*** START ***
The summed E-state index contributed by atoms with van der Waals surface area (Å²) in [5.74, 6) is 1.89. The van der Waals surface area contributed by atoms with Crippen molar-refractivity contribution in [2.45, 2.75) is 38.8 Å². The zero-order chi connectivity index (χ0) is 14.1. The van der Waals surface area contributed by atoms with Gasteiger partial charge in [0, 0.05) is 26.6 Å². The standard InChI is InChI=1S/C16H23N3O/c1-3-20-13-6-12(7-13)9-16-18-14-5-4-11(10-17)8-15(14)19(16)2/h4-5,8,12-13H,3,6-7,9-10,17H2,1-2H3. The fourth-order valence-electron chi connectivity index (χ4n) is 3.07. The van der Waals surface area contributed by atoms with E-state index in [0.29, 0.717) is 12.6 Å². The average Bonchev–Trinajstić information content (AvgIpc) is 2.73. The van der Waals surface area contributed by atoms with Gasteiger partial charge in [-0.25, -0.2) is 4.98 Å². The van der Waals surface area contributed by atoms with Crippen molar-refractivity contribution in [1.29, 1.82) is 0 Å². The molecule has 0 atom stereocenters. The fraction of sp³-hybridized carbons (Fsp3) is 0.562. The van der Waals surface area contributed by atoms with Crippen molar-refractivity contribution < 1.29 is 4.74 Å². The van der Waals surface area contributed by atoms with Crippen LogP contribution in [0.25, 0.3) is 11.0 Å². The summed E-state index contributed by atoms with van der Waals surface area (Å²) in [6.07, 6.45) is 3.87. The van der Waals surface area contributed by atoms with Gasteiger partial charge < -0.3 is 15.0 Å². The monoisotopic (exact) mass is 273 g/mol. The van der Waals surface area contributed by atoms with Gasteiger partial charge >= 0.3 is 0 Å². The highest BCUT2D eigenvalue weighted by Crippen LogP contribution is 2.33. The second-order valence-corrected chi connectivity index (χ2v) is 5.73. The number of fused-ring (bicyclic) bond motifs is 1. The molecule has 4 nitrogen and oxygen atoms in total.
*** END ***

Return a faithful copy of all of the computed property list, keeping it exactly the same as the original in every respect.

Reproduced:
The summed E-state index contributed by atoms with van der Waals surface area (Å²) in [5.74, 6) is 1.89. The van der Waals surface area contributed by atoms with Crippen molar-refractivity contribution in [2.45, 2.75) is 38.8 Å². The zero-order chi connectivity index (χ0) is 14.1. The van der Waals surface area contributed by atoms with Gasteiger partial charge in [0, 0.05) is 26.6 Å². The standard InChI is InChI=1S/C16H23N3O/c1-3-20-13-6-12(7-13)9-16-18-14-5-4-11(10-17)8-15(14)19(16)2/h4-5,8,12-13H,3,6-7,9-10,17H2,1-2H3. The fourth-order valence-electron chi connectivity index (χ4n) is 3.07. The van der Waals surface area contributed by atoms with E-state index in [0.29, 0.717) is 12.6 Å². The average Bonchev–Trinajstić information content (AvgIpc) is 2.73. The van der Waals surface area contributed by atoms with Gasteiger partial charge in [-0.25, -0.2) is 4.98 Å². The van der Waals surface area contributed by atoms with Crippen molar-refractivity contribution in [1.29, 1.82) is 0 Å². The molecule has 0 atom stereocenters. The fraction of sp³-hybridized carbons (Fsp3) is 0.562. The van der Waals surface area contributed by atoms with Crippen molar-refractivity contribution < 1.29 is 4.74 Å². The van der Waals surface area contributed by atoms with Crippen LogP contribution in [0.25, 0.3) is 11.0 Å². The summed E-state index contributed by atoms with van der Waals surface area (Å²) in [6.07, 6.45) is 3.87. The van der Waals surface area contributed by atoms with Gasteiger partial charge < -0.3 is 15.0 Å². The monoisotopic (exact) mass is 273 g/mol. The van der Waals surface area contributed by atoms with Gasteiger partial charge >= 0.3 is 0 Å². The highest BCUT2D eigenvalue weighted by Crippen LogP contribution is 2.33. The second-order valence-corrected chi connectivity index (χ2v) is 5.73. The number of fused-ring (bicyclic) bond motifs is 1. The molecule has 4 nitrogen and oxygen atoms in total.